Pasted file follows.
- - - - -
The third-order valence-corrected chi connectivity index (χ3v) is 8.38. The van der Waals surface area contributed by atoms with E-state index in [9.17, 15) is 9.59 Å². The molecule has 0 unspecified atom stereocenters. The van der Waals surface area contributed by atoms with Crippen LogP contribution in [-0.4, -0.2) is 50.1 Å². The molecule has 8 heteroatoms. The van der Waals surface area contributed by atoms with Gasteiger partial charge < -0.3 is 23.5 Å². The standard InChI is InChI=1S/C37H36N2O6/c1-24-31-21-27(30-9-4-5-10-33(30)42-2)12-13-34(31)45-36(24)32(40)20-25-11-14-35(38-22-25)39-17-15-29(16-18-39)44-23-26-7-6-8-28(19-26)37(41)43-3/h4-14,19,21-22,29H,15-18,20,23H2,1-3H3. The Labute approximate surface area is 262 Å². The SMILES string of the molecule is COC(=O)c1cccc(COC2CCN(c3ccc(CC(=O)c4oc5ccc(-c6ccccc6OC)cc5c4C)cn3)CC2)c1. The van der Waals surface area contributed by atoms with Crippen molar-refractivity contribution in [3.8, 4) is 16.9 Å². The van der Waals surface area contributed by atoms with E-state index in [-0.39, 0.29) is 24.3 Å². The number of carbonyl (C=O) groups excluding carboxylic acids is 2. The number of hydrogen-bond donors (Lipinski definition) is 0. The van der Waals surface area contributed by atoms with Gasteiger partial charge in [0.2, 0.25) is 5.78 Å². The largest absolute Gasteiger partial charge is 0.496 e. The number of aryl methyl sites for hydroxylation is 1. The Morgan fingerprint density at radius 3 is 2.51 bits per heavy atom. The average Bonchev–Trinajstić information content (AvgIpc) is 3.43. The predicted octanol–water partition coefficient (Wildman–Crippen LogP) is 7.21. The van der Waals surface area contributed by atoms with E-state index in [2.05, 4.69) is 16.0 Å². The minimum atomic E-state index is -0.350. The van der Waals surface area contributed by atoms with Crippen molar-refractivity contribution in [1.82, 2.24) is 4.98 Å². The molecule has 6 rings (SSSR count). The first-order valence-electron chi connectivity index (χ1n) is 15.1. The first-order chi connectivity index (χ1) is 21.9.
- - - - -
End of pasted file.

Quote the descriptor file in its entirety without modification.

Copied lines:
The third-order valence-corrected chi connectivity index (χ3v) is 8.38. The van der Waals surface area contributed by atoms with E-state index in [9.17, 15) is 9.59 Å². The molecule has 0 unspecified atom stereocenters. The van der Waals surface area contributed by atoms with Crippen LogP contribution in [-0.4, -0.2) is 50.1 Å². The molecule has 8 heteroatoms. The van der Waals surface area contributed by atoms with Gasteiger partial charge < -0.3 is 23.5 Å². The standard InChI is InChI=1S/C37H36N2O6/c1-24-31-21-27(30-9-4-5-10-33(30)42-2)12-13-34(31)45-36(24)32(40)20-25-11-14-35(38-22-25)39-17-15-29(16-18-39)44-23-26-7-6-8-28(19-26)37(41)43-3/h4-14,19,21-22,29H,15-18,20,23H2,1-3H3. The Labute approximate surface area is 262 Å². The SMILES string of the molecule is COC(=O)c1cccc(COC2CCN(c3ccc(CC(=O)c4oc5ccc(-c6ccccc6OC)cc5c4C)cn3)CC2)c1. The van der Waals surface area contributed by atoms with Crippen molar-refractivity contribution in [3.8, 4) is 16.9 Å². The van der Waals surface area contributed by atoms with E-state index in [-0.39, 0.29) is 24.3 Å². The number of carbonyl (C=O) groups excluding carboxylic acids is 2. The number of hydrogen-bond donors (Lipinski definition) is 0. The van der Waals surface area contributed by atoms with Gasteiger partial charge in [0.2, 0.25) is 5.78 Å². The largest absolute Gasteiger partial charge is 0.496 e. The number of aryl methyl sites for hydroxylation is 1. The Morgan fingerprint density at radius 3 is 2.51 bits per heavy atom. The average Bonchev–Trinajstić information content (AvgIpc) is 3.43. The predicted octanol–water partition coefficient (Wildman–Crippen LogP) is 7.21. The van der Waals surface area contributed by atoms with E-state index in [2.05, 4.69) is 16.0 Å². The minimum atomic E-state index is -0.350. The van der Waals surface area contributed by atoms with Crippen molar-refractivity contribution in [1.82, 2.24) is 4.98 Å². The molecule has 6 rings (SSSR count). The first-order valence-electron chi connectivity index (χ1n) is 15.1. The first-order chi connectivity index (χ1) is 21.9.